The house was warm and welcoming, there was food and wine aplenty, the guests arrived and settled in for an afternoon of stories. The next day, we did it all again. In one of the question times it was great to hear one of the locals, Andrew, a natural storyteller, recount the tale of the “Bambra Lights.” One of the great perks of storytelling is that people share their stories with you – and this one was a ripper – super spooky!

By the end of these events I was full of admiration for this community, their welcome, their strong networks and all the lively things that they have going on. House Concerts are a great way to share stories, because you really get to meet people and the intimacy of the event has a powerful effect on the stories, the listeners and also me, as the teller.

 

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I would like to thank the following people for their generous donations:

Haidee Benning, Moksha Project, Winchelsea

Brett and Christine Smith, Otway Escapes

Dinny Goonan, Dinny Goonan Wines, Bambra

Leanne, Gentle Annie Berry Gardens and Farmhouse, Pennyroyal

Mike and Katrine, Pennyroyal Raspberry Farm & Cidery, Murroon

Birregurra Arts Group

Judy and Andrew, Old Lorne Road Olives

Jan and Peter Grieg, Gosling Creek Winery

Amy, Otway Fields, Gerangamete

With all the treats on offer, good old fashioned hospitality and the beautiful countryside to enjoy, I highly recommend a Spring or Summer jaunt along the Otway Harvest Trail!

 

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My heartfelt thanks go to Di and Stu for the huge amount of time, thought, effort and creativity that went into making the weekend happen and for welcoming me so warmly into their home. It feels like the very best send-off for my trip to Ireland!

 

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Investigating the Wise Women and Seanchaí of Ireland.

Peig Sayes - Irish seanachie.
Peig Sayes – Irish seanachie.

 

Being in Ireland will be a great opportunity to do some research on Irish stories and Irish storytellers – the seanchaí and wise women, keepers of the oral tradition.

I must look up Peig Sayer’s writing and folk stories, as I have only dipped into a few, in a collection I bought when I was last on the West Coast of Ireland, in 2008. Peig lived on the beautiful, rugged and challenging Blasket Islands, off the coast of Kerry, Ireland. She made a great contribution to Irish folklore, but did not write her stories down, as she was a keeper of the oral tradition.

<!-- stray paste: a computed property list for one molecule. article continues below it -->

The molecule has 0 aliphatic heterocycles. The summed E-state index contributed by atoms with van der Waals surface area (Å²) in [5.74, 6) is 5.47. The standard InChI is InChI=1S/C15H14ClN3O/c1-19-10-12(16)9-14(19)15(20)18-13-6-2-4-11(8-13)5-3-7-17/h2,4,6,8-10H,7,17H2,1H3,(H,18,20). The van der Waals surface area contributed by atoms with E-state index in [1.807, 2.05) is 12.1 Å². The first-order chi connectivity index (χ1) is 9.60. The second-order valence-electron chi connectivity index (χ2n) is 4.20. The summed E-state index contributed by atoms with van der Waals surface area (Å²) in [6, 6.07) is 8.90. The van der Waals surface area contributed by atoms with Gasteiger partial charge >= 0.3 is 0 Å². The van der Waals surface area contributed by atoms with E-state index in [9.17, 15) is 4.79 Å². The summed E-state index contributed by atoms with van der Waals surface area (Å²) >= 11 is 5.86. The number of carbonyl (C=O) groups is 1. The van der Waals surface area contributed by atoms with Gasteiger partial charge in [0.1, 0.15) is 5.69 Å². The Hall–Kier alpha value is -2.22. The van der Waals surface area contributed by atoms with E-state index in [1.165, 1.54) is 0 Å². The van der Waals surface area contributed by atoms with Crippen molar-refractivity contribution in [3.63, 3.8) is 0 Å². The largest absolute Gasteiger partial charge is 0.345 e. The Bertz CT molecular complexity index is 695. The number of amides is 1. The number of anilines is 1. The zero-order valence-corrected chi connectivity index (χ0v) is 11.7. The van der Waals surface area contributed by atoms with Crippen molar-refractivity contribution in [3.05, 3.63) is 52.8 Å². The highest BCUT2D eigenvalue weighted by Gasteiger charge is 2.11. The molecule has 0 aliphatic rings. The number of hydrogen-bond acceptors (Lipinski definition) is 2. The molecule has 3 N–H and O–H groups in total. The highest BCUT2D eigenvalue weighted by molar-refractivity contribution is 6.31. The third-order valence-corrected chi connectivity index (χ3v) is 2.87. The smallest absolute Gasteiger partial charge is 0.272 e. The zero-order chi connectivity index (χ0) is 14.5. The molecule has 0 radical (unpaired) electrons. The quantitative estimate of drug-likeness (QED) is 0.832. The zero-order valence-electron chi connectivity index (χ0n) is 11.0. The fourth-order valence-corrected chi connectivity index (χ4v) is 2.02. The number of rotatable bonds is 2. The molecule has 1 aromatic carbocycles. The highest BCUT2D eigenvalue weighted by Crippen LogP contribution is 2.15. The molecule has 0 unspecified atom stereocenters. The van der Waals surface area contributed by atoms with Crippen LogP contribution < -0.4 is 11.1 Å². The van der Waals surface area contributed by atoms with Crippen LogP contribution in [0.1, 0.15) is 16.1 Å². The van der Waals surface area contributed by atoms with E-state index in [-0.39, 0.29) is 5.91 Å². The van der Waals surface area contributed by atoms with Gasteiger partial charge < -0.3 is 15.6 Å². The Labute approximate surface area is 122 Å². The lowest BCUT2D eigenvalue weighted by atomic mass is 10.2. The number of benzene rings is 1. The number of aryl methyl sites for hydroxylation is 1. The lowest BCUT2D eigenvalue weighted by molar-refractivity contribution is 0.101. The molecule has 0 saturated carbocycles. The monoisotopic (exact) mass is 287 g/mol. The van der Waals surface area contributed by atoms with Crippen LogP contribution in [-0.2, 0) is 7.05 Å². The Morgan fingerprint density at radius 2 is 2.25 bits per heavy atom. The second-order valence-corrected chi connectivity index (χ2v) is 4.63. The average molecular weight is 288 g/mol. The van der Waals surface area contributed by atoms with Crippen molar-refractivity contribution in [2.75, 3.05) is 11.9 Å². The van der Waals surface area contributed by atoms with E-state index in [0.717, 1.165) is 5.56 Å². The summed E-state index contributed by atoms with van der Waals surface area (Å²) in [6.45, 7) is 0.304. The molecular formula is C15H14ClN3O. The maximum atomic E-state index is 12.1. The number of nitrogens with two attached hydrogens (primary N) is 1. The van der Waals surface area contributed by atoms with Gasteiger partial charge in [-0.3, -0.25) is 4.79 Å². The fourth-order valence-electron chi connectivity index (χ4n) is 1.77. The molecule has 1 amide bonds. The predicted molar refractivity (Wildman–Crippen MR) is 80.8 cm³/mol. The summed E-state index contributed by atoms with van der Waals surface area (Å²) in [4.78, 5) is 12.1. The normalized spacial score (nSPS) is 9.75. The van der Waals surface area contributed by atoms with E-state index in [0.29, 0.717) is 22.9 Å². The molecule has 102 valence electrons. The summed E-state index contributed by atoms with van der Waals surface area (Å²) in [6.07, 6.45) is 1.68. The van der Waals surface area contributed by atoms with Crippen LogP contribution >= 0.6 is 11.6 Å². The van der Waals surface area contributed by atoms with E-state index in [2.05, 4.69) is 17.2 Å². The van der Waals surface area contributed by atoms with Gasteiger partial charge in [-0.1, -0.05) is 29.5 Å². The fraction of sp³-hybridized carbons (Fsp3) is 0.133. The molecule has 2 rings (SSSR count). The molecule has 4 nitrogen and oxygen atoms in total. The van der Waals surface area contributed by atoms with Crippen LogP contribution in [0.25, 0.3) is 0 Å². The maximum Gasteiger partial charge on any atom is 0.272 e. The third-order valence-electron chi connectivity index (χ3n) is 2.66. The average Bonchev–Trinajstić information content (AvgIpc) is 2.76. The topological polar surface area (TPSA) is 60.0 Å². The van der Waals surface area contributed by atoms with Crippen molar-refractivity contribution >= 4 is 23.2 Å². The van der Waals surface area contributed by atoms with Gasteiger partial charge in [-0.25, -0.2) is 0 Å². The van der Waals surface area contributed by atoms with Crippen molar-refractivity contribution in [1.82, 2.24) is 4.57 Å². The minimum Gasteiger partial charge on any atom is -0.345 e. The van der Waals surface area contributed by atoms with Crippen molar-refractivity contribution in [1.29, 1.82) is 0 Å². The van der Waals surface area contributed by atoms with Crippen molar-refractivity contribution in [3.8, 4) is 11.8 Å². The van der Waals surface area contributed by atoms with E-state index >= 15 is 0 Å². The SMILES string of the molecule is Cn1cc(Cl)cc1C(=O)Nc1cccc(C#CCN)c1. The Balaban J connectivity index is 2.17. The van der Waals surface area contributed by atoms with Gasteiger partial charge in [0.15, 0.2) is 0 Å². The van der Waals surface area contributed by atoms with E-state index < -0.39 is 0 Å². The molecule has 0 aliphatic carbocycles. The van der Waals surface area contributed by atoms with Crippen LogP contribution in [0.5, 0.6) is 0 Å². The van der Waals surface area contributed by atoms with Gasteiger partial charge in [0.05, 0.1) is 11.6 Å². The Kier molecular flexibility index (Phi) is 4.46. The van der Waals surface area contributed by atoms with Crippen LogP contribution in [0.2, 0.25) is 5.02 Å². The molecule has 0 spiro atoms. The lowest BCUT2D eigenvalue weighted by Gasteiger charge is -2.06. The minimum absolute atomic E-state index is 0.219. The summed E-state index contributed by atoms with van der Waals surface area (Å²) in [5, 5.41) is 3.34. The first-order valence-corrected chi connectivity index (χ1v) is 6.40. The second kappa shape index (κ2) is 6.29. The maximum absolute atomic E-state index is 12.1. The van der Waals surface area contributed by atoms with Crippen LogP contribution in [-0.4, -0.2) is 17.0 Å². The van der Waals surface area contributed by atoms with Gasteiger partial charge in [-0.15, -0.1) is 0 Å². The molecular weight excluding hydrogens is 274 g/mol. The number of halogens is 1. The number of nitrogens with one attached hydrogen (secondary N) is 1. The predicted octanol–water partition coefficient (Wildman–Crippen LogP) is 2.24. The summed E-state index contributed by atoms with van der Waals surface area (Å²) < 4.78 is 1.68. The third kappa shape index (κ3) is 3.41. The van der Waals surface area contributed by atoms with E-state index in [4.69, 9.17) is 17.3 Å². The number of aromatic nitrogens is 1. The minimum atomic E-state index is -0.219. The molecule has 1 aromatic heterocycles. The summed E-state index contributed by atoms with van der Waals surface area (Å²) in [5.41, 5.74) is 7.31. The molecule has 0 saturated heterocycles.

These storytellers and their stories fascinate me. There are many stories I tell that I have never written down or recorded, but nothing like what these men and women would have committed to memory! So much culture, tradition, knowledge of place and people was kept for generations in these stories.

There is a great article about Peig Sayers here:

http://www.irishtimes.com/culture/books/in-praise-of-peig-sayers-by-sara-baume-1.2124500

The Countdown Is On!

Excitement is growing!

It’s only 40 days until I fly to Ireland to begin my storyteller’s tour.

There is so much to do before I take off and I have several lists on the go, trying to make sure that I have done all I need to do before take-off, as well as setting up my itinerary as much as I can, without shutting down the spirit of adventure!

All this began with a simple question, “Might you be in Ireland this November?” This was followed by an invitation to be a guest storyteller at Sneem Storytelling Festival. From this several other concerts have sprouted and many opportunities for study and research. Best of all there are so many wonderful people to meet, many of whom I have been talking to online from this side of the planet for several years. A couple of them have written books I have devoured. I can’t wait to meet them all in person!